The appeal of such slogans as "family planning first" rests partly on misconceptions about what is needed to reduce fertility rates, but also on mistaken beliefs about the excessive costs of social development, including education and health care. As has been discussed, both these activities are highly labor intensive, and thus relatively inexpensive even in very poor economies. In fact, Kerala, India's star performer in expanding education and reducing both death rates and birth rates, is among the poorer Indian states. Its domestically produced income is quite low—lower indeed in per capita terms than even the Indian average—even if this is somewhat deceptive, for the greatest expansion of Kerala's earnings derives from citizens who work outside the state. Kerala's ability to finance adequately both educational expansion and health coverage depends on both activities being labor-intensive; they can be made available even in a low-income economy when there is the political will to use them. Despite its economic backwardness, an issue which Kerala will undoubtedly have to address before long (perhaps by reducing bureaucratic controls over agriculture and industry, which have stagnated), its level of social development has been remarkable, and that has turned out to be crucial in reducing fertility rates. Kerala's fertility rate of 1.8 not only compares well with China's 2.0, but also with the US's and Sweden's 2.1, Canada's 1.9, and Britain's and France's 1.8.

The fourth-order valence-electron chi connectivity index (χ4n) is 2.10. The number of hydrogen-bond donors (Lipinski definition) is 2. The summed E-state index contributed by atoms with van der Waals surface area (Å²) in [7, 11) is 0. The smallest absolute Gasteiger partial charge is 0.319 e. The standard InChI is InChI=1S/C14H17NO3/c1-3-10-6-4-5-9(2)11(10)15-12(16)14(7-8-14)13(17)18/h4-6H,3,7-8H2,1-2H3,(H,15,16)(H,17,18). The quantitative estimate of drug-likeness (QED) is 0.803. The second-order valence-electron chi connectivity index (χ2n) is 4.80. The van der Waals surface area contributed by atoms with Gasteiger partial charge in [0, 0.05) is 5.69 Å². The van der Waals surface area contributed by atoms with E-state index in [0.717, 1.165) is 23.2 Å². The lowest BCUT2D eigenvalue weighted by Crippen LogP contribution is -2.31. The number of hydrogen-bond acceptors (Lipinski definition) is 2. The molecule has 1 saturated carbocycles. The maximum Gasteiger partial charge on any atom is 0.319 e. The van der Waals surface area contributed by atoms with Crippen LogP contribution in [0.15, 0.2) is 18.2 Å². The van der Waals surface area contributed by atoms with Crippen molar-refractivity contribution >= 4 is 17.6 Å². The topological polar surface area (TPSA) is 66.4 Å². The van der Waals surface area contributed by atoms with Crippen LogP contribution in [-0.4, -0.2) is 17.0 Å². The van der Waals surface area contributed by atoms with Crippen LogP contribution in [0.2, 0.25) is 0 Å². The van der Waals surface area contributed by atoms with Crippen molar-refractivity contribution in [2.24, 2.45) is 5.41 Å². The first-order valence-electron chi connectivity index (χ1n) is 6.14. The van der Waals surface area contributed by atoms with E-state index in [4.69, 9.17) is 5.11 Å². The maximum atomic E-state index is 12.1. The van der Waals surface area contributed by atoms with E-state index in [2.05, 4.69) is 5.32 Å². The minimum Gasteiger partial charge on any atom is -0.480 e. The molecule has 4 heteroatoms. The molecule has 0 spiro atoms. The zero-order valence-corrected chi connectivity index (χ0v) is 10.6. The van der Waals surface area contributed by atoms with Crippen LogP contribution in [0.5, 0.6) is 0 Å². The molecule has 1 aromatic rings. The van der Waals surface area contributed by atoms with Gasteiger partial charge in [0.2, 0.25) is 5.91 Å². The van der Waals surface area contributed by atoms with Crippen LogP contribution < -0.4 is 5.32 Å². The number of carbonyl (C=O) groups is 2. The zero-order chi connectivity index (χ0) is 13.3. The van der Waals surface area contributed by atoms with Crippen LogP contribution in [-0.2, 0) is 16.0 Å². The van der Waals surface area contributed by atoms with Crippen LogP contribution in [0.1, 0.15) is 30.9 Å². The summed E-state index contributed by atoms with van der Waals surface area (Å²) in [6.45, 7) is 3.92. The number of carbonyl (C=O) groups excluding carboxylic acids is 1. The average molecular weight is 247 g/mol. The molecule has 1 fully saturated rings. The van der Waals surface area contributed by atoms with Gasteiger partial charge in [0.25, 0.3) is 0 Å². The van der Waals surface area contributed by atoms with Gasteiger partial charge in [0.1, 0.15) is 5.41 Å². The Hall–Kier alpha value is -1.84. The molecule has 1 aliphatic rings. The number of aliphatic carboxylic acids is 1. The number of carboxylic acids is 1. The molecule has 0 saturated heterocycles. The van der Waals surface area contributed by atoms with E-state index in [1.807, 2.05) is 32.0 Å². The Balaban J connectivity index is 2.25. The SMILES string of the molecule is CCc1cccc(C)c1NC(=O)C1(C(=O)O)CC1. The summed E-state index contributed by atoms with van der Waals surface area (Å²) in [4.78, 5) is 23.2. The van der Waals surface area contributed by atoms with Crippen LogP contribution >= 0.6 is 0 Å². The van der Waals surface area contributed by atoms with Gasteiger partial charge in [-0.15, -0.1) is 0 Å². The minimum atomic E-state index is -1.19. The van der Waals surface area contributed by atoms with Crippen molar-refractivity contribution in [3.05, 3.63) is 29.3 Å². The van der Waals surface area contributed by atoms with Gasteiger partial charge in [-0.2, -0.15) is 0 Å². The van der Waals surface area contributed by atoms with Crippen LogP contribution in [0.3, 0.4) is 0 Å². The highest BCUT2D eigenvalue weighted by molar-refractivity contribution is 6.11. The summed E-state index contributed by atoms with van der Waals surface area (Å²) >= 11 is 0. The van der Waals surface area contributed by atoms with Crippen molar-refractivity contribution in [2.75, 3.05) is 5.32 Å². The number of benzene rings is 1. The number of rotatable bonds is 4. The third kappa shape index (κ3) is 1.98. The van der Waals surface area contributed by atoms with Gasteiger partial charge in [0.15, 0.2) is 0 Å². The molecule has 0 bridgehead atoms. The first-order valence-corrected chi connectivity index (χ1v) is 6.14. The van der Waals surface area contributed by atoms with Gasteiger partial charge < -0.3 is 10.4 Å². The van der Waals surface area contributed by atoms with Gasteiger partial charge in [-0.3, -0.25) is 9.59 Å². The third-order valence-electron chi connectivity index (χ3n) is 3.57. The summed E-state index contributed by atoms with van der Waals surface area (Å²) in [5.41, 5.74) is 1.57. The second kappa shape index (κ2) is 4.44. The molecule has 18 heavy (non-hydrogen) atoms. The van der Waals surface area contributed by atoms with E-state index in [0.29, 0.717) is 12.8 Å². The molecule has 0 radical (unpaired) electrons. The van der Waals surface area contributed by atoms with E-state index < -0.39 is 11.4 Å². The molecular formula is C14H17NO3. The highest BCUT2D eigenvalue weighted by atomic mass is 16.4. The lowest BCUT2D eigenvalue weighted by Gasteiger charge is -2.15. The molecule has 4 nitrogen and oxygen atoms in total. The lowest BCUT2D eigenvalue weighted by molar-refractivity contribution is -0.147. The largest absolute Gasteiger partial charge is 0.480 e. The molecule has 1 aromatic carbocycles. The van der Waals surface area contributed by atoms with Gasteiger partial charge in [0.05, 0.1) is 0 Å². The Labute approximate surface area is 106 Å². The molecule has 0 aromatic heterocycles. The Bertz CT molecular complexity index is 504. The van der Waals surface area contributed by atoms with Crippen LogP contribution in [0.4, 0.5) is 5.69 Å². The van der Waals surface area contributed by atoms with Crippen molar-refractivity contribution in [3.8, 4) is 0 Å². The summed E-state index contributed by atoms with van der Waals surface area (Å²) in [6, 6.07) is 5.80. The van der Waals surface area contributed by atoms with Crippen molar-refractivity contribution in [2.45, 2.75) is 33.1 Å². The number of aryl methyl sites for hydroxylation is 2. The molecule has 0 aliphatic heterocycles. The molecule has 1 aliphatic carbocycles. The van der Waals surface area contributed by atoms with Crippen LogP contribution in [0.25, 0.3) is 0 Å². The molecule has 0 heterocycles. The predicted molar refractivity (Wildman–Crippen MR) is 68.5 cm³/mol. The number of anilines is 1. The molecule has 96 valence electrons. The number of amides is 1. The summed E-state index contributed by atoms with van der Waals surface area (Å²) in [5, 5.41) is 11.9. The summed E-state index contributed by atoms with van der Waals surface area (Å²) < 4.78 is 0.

So if there is no incontrovertible proof in economics that a big population harms a country's development, why should we ever bother planning families? Because one documented problem with high fertility rates is that girls and women bear a disproportionate burden associated with the high fertility rates. The mothers needlessly face death every delivery and female children get served last during meals. ( Ever wondered why the women in destitute families are so skinny while the men seem to enjoy robust growth?) The issue therefore shifts from development (which has been our preoccupation hitherto) to gender.